Rush of potential tenants for Cruyff’s childhood home

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The Hague (AFP) – Football-mad Dutch tenants are vying for the chance to live in a humble and affordable two-bedroom house in Amsterdam where icon Johan Cruyff grew up.

More than 1,500 people have overwhelmed a social housing association seeking the chance to live in the modest concrete house for as little as 157 euros a week.

The Dutch legend and apostle of “total football”, who died in 2016 at the age of 68, spent his childhood in the property where his parents ran a shop.

“Up to the close of applications last night, we had 1,543 applications to consider for the house,” Ymere housing association spokesman Coen Springelkamp told AFP.

“That’s six or seven times the usual number for social housing. There’s huge interest.”

The house has become a place of pilgrimage for fans, but plans to officially commemorate Cruyff there have now been scrapped.

“We were considering turning it into a museum, but it was decided to keep it as social housing,” Springelkamp said. “There is a dire need for houses in the Netherlands.”

Cruyff, who led the Netherlands to the 1974 World Cup final, was born in 1947 and grew up in the corner house at 32 Akkerstraat in Betondorp (Concrete Town) in Amsterdam, where his parents ran a fruit and vegetable store.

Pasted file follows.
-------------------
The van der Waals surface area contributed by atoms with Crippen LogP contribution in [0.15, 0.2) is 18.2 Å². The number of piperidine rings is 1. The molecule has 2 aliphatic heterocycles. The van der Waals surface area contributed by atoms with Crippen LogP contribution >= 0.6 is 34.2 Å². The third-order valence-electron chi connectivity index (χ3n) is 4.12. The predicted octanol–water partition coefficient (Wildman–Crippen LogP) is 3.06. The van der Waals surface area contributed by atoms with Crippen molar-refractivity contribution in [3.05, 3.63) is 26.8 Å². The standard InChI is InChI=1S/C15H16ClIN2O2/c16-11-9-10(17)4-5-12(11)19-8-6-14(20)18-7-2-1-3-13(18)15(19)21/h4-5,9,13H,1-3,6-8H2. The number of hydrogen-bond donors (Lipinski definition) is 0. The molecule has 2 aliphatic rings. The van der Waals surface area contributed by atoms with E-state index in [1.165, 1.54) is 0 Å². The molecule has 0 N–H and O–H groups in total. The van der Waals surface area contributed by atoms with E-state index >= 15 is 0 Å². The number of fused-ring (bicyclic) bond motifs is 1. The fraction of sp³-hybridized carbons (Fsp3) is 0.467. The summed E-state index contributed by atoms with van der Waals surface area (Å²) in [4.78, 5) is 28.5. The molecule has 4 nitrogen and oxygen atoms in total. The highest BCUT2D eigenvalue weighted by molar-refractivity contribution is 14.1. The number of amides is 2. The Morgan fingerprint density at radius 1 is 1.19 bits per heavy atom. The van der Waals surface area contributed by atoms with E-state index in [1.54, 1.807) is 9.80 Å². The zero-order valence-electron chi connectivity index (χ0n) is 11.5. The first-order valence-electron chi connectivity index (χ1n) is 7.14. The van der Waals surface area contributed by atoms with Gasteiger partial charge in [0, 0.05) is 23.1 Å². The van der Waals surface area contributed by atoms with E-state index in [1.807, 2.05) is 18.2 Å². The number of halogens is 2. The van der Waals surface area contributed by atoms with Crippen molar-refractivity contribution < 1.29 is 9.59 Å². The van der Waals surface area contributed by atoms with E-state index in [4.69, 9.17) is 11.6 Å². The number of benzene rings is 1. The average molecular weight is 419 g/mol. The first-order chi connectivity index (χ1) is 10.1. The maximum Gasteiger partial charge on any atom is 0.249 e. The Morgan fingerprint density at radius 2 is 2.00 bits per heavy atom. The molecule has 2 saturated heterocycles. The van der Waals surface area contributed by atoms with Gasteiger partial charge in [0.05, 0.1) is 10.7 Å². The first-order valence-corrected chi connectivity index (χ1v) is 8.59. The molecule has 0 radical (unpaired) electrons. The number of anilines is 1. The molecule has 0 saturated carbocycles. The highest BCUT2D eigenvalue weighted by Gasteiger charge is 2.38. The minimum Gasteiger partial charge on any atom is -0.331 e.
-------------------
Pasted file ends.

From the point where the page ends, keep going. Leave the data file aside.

Built in 1924, the house was part of a municipal project to create inexpensive homes for workers at a time when skilled masons, and even bricks, were in short supply after World War I.

Cruyff lived in the 62 square meter (667 square foot) house until he was 12 in 1959, Springelkamp said.

The house is close to the former De Meer stadium – home of Ajax football club until 1996 – where Cruyff spent his formative years.

When Cruyff died six years ago, the front of the house was adorned with a sea of ​​flowers from grieving fans.


Today it still attracts onlookers and there is a window engraved with one of Cruyff’s famous sayings: ‘Playing outside should be a school subject’.

Because social housing is rent-controlled, new occupants, chosen from a shortlist of 10 candidates, will be billed between 630 and 762 euros per month, depending on their income.

The condition of the house – it comes with a back garden and a shed – also added to its high demand, Springelkamp added.

“Who knows, it might even be a family with a budding young football star,” he said.

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